From Psychology, I was often taught that, by the age of 5, almost every kid had lied about something (like who ate the cookie, who made a mess, etc.). From NPR TED Hour, I got the impression that we lie to ourselves for protection (better safe than sorry) and that some actually make lying a profession of theirs (illusionists & magicians). From friends, I got the impression that people lied so that others wouldn’t worry or to make things seem better than they actually are. 

If that’s the case, how truthful are people? From the class Self & Society, I was given the impression that there is no absolute truth, that there is only relative truth, where it is considered to be the truth so long as it benefitted someone. To go on a week without telling a single lie… Is that actually truly possible?

Raymond Reddignton from Blacklist said at the beginning of the series that, while speaking to Elizabeth Keen, he would never lie to her, but also that he would never tell her the whole truth. I wonder if honest people are like that, purposely giving partial answers to avoid having to explain everything or to simply avoid lying.  By giving partial answers, they would let the other party assume the wrong thing. Therefore, when they find out, the honest person would look like a liar, but isn’t in fact a liar.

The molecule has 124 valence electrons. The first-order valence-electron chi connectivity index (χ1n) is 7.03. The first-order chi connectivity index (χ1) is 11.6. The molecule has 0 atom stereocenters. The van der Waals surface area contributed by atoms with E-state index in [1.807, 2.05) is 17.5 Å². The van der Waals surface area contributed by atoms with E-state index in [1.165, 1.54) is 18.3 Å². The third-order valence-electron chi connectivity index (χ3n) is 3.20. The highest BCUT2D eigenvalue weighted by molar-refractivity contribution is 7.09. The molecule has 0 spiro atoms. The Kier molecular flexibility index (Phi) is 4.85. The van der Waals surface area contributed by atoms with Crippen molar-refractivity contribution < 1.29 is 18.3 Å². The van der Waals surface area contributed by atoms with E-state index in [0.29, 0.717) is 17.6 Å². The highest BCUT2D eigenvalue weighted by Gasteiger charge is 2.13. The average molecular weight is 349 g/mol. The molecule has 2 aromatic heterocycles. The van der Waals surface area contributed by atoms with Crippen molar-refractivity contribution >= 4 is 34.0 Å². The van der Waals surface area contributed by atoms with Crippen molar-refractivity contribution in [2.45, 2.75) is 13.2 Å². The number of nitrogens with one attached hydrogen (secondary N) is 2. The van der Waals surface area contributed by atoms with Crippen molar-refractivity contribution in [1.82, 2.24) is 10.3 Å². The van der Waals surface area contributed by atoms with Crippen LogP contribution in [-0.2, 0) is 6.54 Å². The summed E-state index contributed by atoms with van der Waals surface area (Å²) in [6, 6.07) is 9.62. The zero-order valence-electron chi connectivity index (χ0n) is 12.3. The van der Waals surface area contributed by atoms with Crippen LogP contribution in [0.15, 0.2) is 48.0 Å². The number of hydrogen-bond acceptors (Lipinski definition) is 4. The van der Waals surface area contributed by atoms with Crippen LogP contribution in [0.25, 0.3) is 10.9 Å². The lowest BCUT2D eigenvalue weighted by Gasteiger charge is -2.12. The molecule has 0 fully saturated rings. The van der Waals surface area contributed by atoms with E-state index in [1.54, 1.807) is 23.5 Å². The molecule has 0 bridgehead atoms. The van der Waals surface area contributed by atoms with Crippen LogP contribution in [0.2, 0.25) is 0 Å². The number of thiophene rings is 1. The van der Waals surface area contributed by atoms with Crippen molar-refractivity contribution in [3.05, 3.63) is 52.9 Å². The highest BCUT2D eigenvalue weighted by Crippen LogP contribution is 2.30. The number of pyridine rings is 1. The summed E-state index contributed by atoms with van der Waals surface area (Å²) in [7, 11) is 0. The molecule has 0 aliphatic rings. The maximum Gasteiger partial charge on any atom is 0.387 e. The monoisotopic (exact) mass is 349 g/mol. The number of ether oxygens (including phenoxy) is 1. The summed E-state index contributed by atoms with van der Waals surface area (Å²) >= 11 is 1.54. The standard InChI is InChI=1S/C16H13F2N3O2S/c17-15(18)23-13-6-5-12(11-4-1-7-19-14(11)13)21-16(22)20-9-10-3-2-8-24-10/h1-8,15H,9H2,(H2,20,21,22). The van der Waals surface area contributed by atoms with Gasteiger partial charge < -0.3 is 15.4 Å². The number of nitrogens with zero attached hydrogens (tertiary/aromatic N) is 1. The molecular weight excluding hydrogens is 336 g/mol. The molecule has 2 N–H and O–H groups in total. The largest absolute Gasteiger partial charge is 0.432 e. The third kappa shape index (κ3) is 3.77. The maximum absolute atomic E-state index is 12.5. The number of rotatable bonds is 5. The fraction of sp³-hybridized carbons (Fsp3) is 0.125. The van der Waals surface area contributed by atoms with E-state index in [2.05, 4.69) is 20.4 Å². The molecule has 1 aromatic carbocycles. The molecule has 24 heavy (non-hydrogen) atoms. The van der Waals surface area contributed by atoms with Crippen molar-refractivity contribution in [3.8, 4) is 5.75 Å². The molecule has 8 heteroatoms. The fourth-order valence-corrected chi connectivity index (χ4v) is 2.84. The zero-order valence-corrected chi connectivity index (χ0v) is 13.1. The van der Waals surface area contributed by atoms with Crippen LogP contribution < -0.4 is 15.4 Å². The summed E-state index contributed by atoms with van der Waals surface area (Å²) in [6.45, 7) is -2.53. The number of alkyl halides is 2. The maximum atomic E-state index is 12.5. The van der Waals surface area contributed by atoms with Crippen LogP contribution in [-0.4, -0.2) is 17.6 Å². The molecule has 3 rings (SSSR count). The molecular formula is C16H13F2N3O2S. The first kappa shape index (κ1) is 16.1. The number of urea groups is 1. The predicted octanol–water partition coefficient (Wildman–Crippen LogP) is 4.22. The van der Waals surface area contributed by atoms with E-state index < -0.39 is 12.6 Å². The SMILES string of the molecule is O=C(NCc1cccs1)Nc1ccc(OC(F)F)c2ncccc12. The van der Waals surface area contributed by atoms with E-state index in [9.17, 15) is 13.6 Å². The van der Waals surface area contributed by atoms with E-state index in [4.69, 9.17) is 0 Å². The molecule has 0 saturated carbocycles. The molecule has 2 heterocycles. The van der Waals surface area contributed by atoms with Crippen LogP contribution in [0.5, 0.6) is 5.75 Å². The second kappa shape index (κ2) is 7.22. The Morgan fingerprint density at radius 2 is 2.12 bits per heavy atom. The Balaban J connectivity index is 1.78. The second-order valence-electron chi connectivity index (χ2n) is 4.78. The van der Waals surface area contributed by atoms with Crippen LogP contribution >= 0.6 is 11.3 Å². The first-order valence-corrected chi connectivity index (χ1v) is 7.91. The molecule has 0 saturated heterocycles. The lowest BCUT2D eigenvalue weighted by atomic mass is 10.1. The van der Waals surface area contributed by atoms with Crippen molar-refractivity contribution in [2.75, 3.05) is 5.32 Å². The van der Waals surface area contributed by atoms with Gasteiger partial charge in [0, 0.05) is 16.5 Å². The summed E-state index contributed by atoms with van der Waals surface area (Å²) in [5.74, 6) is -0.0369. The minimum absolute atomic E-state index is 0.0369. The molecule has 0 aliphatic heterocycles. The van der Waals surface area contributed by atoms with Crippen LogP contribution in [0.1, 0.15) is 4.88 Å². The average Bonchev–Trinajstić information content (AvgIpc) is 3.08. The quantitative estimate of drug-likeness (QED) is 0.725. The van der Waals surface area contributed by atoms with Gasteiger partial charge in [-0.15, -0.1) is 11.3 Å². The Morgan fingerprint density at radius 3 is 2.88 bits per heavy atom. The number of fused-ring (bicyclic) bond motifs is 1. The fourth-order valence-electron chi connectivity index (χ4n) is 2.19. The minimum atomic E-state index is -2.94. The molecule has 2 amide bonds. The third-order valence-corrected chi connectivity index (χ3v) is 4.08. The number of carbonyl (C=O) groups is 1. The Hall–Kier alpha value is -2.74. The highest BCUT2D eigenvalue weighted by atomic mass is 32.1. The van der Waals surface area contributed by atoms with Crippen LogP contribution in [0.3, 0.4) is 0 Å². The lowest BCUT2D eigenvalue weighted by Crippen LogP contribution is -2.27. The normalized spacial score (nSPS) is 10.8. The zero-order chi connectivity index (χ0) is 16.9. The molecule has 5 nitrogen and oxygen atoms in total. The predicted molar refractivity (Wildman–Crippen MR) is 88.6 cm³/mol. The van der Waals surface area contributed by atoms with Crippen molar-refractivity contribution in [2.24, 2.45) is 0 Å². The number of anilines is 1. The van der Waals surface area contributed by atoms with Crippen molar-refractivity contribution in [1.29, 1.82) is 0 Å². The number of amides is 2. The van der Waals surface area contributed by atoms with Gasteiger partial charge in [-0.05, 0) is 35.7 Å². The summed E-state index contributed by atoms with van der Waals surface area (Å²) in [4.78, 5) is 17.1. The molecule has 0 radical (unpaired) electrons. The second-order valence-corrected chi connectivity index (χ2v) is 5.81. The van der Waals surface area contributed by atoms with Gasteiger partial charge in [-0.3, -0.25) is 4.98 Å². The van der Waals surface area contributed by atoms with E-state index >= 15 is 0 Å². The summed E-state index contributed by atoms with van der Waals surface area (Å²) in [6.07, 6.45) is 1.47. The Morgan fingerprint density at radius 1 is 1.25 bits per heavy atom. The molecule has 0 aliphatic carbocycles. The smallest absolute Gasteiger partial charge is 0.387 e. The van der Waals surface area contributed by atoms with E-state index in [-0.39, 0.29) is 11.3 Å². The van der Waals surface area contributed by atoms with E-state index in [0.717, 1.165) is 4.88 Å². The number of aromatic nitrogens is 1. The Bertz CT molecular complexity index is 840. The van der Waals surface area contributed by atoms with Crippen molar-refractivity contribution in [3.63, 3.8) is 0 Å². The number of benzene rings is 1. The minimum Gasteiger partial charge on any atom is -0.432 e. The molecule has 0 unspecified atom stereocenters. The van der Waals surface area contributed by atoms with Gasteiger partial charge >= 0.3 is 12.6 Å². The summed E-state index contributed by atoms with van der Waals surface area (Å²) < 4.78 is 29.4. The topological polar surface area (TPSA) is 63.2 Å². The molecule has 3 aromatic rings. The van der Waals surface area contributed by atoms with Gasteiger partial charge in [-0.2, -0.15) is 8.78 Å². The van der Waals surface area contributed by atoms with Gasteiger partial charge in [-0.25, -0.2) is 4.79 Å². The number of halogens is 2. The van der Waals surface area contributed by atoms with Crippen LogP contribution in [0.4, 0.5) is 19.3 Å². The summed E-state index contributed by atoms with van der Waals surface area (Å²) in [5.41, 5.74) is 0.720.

Jarvis from Agent Carter said that while he might never tell his wife the truth about his actions, that he would always be honest. In relationships, being truthful is a big thing, something that many consider to be the thing to hold the group together. But what if things don’t go as planned? Do you lie then, or do you maintain that honest profile and lead the other to the wrong assumptions? 

Being an honest person seems to be very different from being a truthful person. To be a truthful person seems to mean to explain everything and to not leave anything for assumption. To be an honest person seems to be someone of whom would not tell a lie, but also rarely (if not ever) tell the whole truth. 

Which are you?